Like a number of buildings on Main Street, #69 is under construction.
Developers are working hard to resuscitate downtown. In addition to the usual retail challenges — online shopping, the opening of the new Norwalk mall, finding the right “mix” — Main Street stores face frequent flooding.
A web of federal, state and local regulations cover building lots near rivers and wetlands.
So when Chip Stephens and Al Gratrix — both members of the Planning & Zoning Commission — noticed excavation work at #69, and saw water being pumped into storm drains in Parker Harding Plaza, they wanted to know more. When they smelled a strong odor in the water, they grew concerned.
That night, coincidentally, the P&Z met. The developer sent a representative to ask for approval of work they’d already begun.
Stephens asked about the pump, and smell. The representative replied that it was seawater, brought in by high tides. She said the work involved removing slab, replacing a drainpipe and bathing the project.
The next day, Stephens and Gratrix returned. This time, they noticed soil work. Town engineer Peter Ratkiewich told them there were 7 fuel tanks there. Two still contained fuel. He said the smell from the excavation reached Elm Street — and one store in the area had to be closed at one point, due to the strong oil odor.
A number of old oil tanks are located by the river. They date back decades, to the days when the Saugatuck River lapped up against the back of stores on the west side of Main Street. Parker Harding Plaza was developed on landfill, in the 1950s.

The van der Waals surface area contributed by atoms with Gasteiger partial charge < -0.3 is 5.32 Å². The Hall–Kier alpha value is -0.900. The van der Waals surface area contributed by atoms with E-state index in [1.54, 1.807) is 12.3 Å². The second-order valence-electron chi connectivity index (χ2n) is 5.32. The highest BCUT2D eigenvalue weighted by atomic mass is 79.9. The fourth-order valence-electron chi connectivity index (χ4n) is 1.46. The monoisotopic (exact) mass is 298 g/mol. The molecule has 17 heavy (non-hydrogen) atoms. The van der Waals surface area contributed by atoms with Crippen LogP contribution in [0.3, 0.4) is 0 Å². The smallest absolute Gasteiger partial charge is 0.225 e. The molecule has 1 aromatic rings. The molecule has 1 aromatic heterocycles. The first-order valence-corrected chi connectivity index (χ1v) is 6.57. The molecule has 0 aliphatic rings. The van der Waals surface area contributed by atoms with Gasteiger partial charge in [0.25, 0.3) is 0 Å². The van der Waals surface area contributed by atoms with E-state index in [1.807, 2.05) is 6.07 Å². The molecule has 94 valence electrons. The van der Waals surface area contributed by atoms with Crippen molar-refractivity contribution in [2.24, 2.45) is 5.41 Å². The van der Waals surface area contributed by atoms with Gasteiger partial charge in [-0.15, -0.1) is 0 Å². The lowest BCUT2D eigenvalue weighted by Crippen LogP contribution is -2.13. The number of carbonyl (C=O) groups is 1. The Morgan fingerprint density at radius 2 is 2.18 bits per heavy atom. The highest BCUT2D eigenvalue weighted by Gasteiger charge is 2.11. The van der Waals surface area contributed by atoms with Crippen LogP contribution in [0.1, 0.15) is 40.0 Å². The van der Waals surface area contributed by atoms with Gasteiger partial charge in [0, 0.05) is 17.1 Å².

P&Z staff discovered documents that showed the developer knew back in 2018 that the oil tanks and oil contamination would be a problem. However, at the P&Z meeting the representative simply said that the odorous water — being emptied into storm drains — was “seawater.”
Last night, Stephens and Gratrix requested a new meeting to reconsider the decision; for the developer to explain why the P&Z was not informed of contamination at 69 Main Street, and the remedies required; a timeline of knowledge of contamination, and why excavation and demolition occurred without a permit for new construction — and, most important, an outline of steps going forward for remediation of 69 Main Street, so construction can continue properly under Coastal Area Management code.